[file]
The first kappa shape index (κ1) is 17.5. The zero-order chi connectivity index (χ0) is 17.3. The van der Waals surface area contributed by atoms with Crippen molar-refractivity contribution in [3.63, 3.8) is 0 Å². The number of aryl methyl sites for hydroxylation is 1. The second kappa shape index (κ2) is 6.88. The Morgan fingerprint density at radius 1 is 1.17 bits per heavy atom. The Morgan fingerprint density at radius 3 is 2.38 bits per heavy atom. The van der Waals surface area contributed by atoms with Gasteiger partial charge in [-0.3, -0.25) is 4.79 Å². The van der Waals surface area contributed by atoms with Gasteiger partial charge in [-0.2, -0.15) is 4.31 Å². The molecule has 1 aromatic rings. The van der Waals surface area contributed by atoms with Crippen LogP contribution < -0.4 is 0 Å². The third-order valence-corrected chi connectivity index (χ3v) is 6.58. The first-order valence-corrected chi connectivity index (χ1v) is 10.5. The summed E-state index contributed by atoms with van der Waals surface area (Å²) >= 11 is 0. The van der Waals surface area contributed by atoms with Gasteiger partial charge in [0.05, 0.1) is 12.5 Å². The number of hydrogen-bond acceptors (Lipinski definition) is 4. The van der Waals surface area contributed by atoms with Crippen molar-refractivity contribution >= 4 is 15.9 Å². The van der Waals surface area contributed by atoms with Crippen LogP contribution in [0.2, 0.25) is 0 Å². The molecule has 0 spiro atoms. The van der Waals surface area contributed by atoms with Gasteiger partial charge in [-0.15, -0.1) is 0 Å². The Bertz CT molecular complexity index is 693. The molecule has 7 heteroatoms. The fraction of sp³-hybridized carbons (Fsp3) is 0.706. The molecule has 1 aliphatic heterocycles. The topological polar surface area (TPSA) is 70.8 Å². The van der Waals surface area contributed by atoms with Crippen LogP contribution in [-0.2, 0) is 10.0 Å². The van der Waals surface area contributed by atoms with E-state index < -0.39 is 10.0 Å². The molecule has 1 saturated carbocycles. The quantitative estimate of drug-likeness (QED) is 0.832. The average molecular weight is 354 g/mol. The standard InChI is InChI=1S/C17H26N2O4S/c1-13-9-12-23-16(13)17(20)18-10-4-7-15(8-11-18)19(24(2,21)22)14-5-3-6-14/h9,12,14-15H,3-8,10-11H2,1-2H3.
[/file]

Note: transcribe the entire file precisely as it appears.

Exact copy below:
The first kappa shape index (κ1) is 17.5. The zero-order chi connectivity index (χ0) is 17.3. The van der Waals surface area contributed by atoms with Crippen molar-refractivity contribution in [3.63, 3.8) is 0 Å². The number of aryl methyl sites for hydroxylation is 1. The second kappa shape index (κ2) is 6.88. The Morgan fingerprint density at radius 1 is 1.17 bits per heavy atom. The Morgan fingerprint density at radius 3 is 2.38 bits per heavy atom. The van der Waals surface area contributed by atoms with Gasteiger partial charge in [-0.3, -0.25) is 4.79 Å². The van der Waals surface area contributed by atoms with Gasteiger partial charge in [-0.2, -0.15) is 4.31 Å². The molecule has 1 aromatic rings. The van der Waals surface area contributed by atoms with Crippen LogP contribution < -0.4 is 0 Å². The third-order valence-corrected chi connectivity index (χ3v) is 6.58. The first-order valence-corrected chi connectivity index (χ1v) is 10.5. The summed E-state index contributed by atoms with van der Waals surface area (Å²) >= 11 is 0. The van der Waals surface area contributed by atoms with Gasteiger partial charge in [0.05, 0.1) is 12.5 Å². The number of hydrogen-bond acceptors (Lipinski definition) is 4. The van der Waals surface area contributed by atoms with Crippen molar-refractivity contribution >= 4 is 15.9 Å². The van der Waals surface area contributed by atoms with Crippen LogP contribution in [0.2, 0.25) is 0 Å². The molecule has 0 spiro atoms. The van der Waals surface area contributed by atoms with Gasteiger partial charge in [-0.15, -0.1) is 0 Å². The Bertz CT molecular complexity index is 693. The molecule has 7 heteroatoms. The fraction of sp³-hybridized carbons (Fsp3) is 0.706. The molecule has 1 aliphatic heterocycles. The topological polar surface area (TPSA) is 70.8 Å². The van der Waals surface area contributed by atoms with Crippen LogP contribution in [-0.2, 0) is 10.0 Å². The van der Waals surface area contributed by atoms with E-state index < -0.39 is 10.0 Å². The molecule has 1 saturated carbocycles. The quantitative estimate of drug-likeness (QED) is 0.832. The average molecular weight is 354 g/mol. The standard InChI is InChI=1S/C17H26N2O4S/c1-13-9-12-23-16(13)17(20)18-10-4-7-15(8-11-18)19(24(2,21)22)14-5-3-6-14/h9,12,14-15H,3-8,10-11H2,1-2H3.